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History of the violin bow

 

 history of the violin bow

To truly understand the violin, one must understand the history of the violin bow. While the bow appears utilitarian in nature, it is anything but plain. The evolution of this simple piece of wood and horsehair is quite fascinating, spanning centuries. From the simple piece used in the middle ages, to the artistic renderings of the Baroque-period, and the ergonomically-adept Classical bow, the history of the violin bow is anything but dull. The instrument’s rudimentary beginnings date back to the Byzantine Empire, around the mid-fifth century. Much like the archery bow, early violin bows were quite convex. Horsehair was fastened directly to the stick, without consideration for tension. This basic bow remained unchanged throughout the middle ages. Shorter in length, usually 8”-12”, the history of the violin shows early versions of the instrument were predominantly used to keep time on the dance floors of weddings and festivals, and the shorter bow required a closed fist, or underhanded, method of playing. Upon development of the modern violin, in the 17th century, the bow began to change. Adjusting tension of the hair held some interest and improvements were made to mechanize the adjustments. Initially, tension was altered by modifying their grip, e.g. by applying pressure with the thumb. Later, a detachable frog was developed and finally, a button and screw adjusted the tension of the hair.
  • The Baroque Bow

    Throughout the history of the violin, styles of playing have evolved. The longer Baroque bow required some changes in construction. With playability in mind, a more even distribution of weight was necessary. The height of the head was a major consideration, and ultimately, the convex bows became less popular, being superceded by a concave arch to the bow.Accommodating new techniques required development of a bow which could provide more control over the notes played. Longer bows, played using the overhand method, became the popular choice of the day. The violin became a solo instrument as the bow was able to allow the player to bow with greater sensitivity and modify the sound As was typical of the Baroque period, each bow became an expression of artisans craftsmanship. This was a unique period in the history of the violin. Bows were fluted, made from a variety of premium woods, frogs and heads were shaped into designs, carrying the craftsman‘s personal touch. What is, however, typical of Baroque-period bows is the diversity of shapes and designs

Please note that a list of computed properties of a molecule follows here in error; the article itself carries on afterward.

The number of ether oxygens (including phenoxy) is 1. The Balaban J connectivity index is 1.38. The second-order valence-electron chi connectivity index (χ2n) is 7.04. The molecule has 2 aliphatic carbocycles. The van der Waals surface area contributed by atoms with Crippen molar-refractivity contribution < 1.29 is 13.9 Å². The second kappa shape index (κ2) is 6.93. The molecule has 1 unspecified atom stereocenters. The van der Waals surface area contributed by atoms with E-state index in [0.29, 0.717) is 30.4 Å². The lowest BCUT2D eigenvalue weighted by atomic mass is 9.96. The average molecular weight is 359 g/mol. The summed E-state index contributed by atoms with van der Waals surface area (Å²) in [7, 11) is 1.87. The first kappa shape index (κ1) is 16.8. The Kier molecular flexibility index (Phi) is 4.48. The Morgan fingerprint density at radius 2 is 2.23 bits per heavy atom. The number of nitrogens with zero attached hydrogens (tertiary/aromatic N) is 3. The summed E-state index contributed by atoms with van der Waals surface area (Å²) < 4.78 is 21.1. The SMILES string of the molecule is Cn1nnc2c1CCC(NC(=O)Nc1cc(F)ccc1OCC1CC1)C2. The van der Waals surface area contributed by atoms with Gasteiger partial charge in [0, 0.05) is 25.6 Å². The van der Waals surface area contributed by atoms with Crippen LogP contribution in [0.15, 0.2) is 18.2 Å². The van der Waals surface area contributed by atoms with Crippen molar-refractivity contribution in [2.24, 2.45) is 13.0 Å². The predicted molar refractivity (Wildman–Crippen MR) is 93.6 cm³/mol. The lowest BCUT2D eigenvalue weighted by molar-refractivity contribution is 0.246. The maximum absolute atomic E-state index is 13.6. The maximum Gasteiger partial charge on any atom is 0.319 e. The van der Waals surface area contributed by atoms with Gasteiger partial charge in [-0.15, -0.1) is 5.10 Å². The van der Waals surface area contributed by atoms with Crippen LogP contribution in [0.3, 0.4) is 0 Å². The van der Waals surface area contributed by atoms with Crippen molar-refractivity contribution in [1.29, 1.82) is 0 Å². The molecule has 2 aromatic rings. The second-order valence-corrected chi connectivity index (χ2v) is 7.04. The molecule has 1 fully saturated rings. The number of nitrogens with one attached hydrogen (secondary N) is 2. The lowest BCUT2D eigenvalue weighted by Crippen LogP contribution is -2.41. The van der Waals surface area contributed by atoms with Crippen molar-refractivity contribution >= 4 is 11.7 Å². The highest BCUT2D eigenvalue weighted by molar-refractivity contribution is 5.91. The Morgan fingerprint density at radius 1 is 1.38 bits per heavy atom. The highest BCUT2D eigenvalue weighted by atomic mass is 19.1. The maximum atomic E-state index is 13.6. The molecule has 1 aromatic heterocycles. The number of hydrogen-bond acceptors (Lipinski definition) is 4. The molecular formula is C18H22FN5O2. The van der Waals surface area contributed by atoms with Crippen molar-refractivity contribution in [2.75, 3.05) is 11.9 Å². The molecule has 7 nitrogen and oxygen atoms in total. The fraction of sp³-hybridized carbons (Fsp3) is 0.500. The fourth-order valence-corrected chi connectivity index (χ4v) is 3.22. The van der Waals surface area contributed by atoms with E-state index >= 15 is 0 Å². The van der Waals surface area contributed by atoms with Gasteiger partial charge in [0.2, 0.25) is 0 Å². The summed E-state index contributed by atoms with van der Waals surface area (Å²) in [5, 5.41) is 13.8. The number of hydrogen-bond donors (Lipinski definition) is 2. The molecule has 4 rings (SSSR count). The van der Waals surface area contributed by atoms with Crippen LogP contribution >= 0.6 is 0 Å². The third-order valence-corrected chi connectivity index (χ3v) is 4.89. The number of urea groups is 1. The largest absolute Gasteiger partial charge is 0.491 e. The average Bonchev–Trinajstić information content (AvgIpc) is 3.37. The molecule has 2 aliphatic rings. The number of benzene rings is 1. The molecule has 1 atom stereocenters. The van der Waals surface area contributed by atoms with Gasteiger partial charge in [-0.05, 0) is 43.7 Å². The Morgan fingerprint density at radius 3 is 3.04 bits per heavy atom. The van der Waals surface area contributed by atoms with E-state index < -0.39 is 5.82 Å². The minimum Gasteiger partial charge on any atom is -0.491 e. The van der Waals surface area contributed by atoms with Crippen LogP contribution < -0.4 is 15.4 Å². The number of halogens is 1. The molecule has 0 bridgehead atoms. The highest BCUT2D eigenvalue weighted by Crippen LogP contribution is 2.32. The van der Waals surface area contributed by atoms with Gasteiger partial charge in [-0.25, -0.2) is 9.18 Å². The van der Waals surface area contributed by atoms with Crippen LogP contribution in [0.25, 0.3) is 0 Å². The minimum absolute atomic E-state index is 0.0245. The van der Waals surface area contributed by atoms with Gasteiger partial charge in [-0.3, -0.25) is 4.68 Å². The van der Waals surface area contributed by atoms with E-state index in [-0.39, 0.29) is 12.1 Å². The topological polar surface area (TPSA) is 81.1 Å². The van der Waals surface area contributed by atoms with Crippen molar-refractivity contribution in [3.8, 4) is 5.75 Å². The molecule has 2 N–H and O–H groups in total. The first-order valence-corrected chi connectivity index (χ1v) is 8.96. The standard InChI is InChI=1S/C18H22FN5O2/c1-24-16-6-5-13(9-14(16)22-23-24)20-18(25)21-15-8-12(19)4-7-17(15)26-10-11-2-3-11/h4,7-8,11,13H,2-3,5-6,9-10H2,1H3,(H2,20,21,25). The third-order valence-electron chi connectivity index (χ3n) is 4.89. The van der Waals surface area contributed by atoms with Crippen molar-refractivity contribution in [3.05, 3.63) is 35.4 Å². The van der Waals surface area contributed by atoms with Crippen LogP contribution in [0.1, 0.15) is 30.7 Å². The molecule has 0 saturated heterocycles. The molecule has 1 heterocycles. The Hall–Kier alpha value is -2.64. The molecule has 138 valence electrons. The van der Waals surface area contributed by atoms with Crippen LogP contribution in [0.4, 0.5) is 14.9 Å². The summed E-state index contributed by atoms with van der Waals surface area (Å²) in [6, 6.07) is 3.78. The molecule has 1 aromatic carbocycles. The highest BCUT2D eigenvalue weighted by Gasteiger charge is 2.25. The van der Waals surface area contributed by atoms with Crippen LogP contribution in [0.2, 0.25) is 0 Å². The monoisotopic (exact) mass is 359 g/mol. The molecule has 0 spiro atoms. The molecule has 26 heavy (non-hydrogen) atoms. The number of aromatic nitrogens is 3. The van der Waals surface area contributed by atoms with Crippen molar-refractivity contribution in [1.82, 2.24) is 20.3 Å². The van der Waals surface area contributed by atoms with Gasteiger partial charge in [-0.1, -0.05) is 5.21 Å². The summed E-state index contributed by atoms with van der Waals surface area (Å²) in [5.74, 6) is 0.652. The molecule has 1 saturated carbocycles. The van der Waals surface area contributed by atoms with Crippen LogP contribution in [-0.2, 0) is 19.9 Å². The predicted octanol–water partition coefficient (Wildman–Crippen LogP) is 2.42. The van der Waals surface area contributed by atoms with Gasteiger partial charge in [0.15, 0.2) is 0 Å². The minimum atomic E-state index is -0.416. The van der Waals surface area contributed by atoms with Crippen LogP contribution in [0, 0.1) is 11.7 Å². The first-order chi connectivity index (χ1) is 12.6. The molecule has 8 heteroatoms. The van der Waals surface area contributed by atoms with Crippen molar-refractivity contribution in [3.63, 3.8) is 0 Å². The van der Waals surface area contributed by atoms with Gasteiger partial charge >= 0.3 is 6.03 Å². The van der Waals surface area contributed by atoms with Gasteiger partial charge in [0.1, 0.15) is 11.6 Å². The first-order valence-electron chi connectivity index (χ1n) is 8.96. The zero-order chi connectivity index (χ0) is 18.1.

• The Classical Bow

    By the late 18th century, the bow was again transitioning. More and more pieces were composed for soloists and, in order to hold its own in the concert arena, the violin needed a more assertive sound. The bow would need to allow for these more powerful pieces through its construction and versatility. Soloists and Virtuosi of the day played a major role in development of the Classical bow. Changes were made to strengthen the violin bow by improving the breaking strength and including a metal underslide, which helped to stabilize the weak points of the Baroque bow.

The Modern Bow
  • The modern violin bow is the result of the mathematical applications of Francis Xavier Tourte. Tourte, essentially the father of the modern bow, took the bow to a new level by making it stronger, introducing changes to the shape of the stick, and improving the mounting for the wider, thicker horsehair. The balance of Tourte’s bow allowed for a quick response, which broadened the versatility of the instrument itself and introduced new techniques. Today’s Modern bow, like its early prototypes in the history of the violin bow, is made primarily of hardwood, brazil wood, and pernumbuco. Students of the violin typically utilize the composite bows, which are made of fiberglass and carbon fibres, offering more affordability when they are starting out. The use of these materials is partially a response to the shortage of good pernambuco.